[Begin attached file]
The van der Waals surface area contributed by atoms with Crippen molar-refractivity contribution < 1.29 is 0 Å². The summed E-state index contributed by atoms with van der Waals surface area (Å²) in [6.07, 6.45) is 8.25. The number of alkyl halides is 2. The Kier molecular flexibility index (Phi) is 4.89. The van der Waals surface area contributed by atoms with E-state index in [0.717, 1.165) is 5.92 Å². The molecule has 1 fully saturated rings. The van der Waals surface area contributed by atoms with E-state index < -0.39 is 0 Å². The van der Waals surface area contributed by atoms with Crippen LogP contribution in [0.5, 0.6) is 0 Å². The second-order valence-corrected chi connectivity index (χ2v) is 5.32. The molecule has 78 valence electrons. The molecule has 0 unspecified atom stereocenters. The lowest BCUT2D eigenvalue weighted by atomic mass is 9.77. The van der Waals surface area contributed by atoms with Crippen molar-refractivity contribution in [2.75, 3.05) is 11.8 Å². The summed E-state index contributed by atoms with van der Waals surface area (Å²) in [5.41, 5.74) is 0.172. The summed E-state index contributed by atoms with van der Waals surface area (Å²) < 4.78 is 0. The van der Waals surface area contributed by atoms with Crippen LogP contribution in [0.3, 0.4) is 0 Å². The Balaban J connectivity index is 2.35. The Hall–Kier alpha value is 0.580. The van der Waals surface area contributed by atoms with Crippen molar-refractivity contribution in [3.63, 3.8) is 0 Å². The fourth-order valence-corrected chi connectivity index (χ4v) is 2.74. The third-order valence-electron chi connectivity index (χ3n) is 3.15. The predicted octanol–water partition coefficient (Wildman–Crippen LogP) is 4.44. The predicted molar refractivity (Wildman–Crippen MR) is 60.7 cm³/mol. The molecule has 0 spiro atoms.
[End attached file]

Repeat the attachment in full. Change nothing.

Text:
The van der Waals surface area contributed by atoms with Crippen molar-refractivity contribution < 1.29 is 0 Å². The summed E-state index contributed by atoms with van der Waals surface area (Å²) in [6.07, 6.45) is 8.25. The number of alkyl halides is 2. The Kier molecular flexibility index (Phi) is 4.89. The van der Waals surface area contributed by atoms with E-state index in [0.717, 1.165) is 5.92 Å². The molecule has 1 fully saturated rings. The van der Waals surface area contributed by atoms with E-state index < -0.39 is 0 Å². The van der Waals surface area contributed by atoms with Crippen LogP contribution in [0.5, 0.6) is 0 Å². The second-order valence-corrected chi connectivity index (χ2v) is 5.32. The molecule has 78 valence electrons. The molecule has 0 unspecified atom stereocenters. The lowest BCUT2D eigenvalue weighted by atomic mass is 9.77. The van der Waals surface area contributed by atoms with Crippen molar-refractivity contribution in [2.75, 3.05) is 11.8 Å². The summed E-state index contributed by atoms with van der Waals surface area (Å²) in [5.41, 5.74) is 0.172. The summed E-state index contributed by atoms with van der Waals surface area (Å²) < 4.78 is 0. The van der Waals surface area contributed by atoms with Crippen LogP contribution in [0.3, 0.4) is 0 Å². The Balaban J connectivity index is 2.35. The Hall–Kier alpha value is 0.580. The van der Waals surface area contributed by atoms with Crippen molar-refractivity contribution in [3.63, 3.8) is 0 Å². The fourth-order valence-corrected chi connectivity index (χ4v) is 2.74. The third-order valence-electron chi connectivity index (χ3n) is 3.15. The predicted octanol–water partition coefficient (Wildman–Crippen LogP) is 4.44. The predicted molar refractivity (Wildman–Crippen MR) is 60.7 cm³/mol. The molecule has 0 spiro atoms.